Monday, March 24, 2008
Thursday, March 20, 2008
Wednesday, March 19, 2008
Monday, March 17, 2008
Thursday, March 13, 2008
Dinner 3/13 by Amy and Juan
• Deep-Fried Seitan
• Pineapple Sweet and Sour Sauce
• Green Beans
• Brown Rice
Tonight was our first experiment with deep-frying seitan. We have gotten into the habit of making a lot of General Tso's Seitan, but since I've decided to stop blogging recipe repeats, it was time to get creative.
We used Authentic Chinese Cuisine by Bryanna Clark Grogan for the batter and sauce recipes. The batter was basically a slurry of powdered egg replacer, cornstarch, water, baking powder, salt and ginger. It crisped up nicely like tempura and has a gingery salty flavor. The sweet and sour sauce was made with some canned pineapple I got from a local store that sells mostly dinged up cans and out of date food for really cheap. We don't shop there often, but it's a great way to help eliminate things from the wastestream.
The green beans were made from local organic green beans that we canned over the summer. We tried a technique that Brian used where he cooked them in a dry cast iron pan so the liquid would cook out of them. Canned beans can be rather bloated, in my opinion. A little soy sauce helped add some flavor and color.
First, take your favorite bread recipe and whip up a batch of dough. I like to use the recipe for Soft Sandwich Buns from The New Farm Vegetarian Cookbook slightly modified to accommodate what's on hand:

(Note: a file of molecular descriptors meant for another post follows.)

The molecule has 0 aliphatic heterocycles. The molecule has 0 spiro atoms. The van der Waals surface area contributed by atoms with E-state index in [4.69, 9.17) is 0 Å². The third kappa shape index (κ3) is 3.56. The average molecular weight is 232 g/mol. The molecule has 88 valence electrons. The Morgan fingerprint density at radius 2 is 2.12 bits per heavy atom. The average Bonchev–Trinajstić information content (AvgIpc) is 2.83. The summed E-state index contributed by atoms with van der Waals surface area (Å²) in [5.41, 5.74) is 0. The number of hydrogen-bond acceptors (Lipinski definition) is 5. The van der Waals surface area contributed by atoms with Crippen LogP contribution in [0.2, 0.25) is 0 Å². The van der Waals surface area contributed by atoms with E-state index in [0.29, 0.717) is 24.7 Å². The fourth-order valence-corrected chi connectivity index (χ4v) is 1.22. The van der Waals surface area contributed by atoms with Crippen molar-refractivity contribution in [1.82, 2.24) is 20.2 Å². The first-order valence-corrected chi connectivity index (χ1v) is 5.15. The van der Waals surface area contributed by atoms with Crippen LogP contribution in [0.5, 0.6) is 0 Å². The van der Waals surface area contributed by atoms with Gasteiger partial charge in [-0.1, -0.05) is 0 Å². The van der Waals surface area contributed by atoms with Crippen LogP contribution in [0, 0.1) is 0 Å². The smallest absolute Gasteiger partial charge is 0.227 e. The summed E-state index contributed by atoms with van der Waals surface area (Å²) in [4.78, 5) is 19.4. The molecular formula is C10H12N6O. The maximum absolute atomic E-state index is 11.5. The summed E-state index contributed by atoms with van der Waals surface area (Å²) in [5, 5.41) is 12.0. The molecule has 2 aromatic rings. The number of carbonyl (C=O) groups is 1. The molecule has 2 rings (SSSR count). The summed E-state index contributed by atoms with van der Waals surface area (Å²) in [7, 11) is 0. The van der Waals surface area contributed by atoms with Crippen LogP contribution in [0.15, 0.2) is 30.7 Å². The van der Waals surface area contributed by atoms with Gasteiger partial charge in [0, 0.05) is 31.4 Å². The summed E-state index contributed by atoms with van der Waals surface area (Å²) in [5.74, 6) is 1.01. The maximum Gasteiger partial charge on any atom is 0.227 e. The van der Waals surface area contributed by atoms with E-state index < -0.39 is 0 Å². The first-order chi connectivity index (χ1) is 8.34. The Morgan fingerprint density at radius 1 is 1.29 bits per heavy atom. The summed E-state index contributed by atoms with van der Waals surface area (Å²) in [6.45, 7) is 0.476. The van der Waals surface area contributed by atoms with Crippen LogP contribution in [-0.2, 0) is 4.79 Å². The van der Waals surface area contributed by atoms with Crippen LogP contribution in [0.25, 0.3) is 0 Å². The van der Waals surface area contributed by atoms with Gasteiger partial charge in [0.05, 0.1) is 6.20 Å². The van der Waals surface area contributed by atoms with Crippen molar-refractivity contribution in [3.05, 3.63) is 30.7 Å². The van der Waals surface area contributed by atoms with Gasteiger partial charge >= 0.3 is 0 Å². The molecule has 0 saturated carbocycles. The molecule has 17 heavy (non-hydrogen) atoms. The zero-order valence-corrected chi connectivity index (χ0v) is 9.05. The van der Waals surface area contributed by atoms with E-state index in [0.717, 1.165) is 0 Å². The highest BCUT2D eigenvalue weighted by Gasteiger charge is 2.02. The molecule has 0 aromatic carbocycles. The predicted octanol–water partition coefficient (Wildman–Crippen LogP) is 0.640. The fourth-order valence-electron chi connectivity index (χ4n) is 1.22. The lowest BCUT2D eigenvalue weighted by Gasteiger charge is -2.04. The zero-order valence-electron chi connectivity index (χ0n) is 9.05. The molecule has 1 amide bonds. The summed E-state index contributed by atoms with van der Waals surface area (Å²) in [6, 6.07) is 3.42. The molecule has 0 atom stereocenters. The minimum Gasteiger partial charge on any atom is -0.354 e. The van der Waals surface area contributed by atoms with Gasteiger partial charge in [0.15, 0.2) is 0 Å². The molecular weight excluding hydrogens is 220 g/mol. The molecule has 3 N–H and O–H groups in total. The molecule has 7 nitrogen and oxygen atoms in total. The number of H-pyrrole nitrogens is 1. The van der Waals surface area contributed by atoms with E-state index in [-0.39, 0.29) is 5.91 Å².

1/4 cup oil
1/4 cup plus 1 tsp sorghum (or sugar)
2 Tbsp yeast
1/4 cup warm water
6 cups whole wheat flour
1 tsp salt
Heat 2 cups of water and pour into a bowl containing the oil and 1/4 cup of sorghum. Let mixture cool. In a large bowl, place the yeast, 1 tsp of sorghum and the warm water. Let yeast mixture sit a few minutes, then add the cooled water. Whisk in 2 cups of flour and beat 100 times until smooth. Let sponge rest 10 minutes. Beat in 4 cups flour and the salt. Add enough flour so dough can be turned out to knead for 5 minutes.
Roll out until between 1/8th and 1/4 inch thick. Cut out into donut shapes of your choice. If you are going to fill them, you can cut them out using the drinking edge of a 3" diameter drinking glass. Place on an oiled or well-floured baking sheet. Cover with a towel and leave in a warm place to rise for 30 minutes.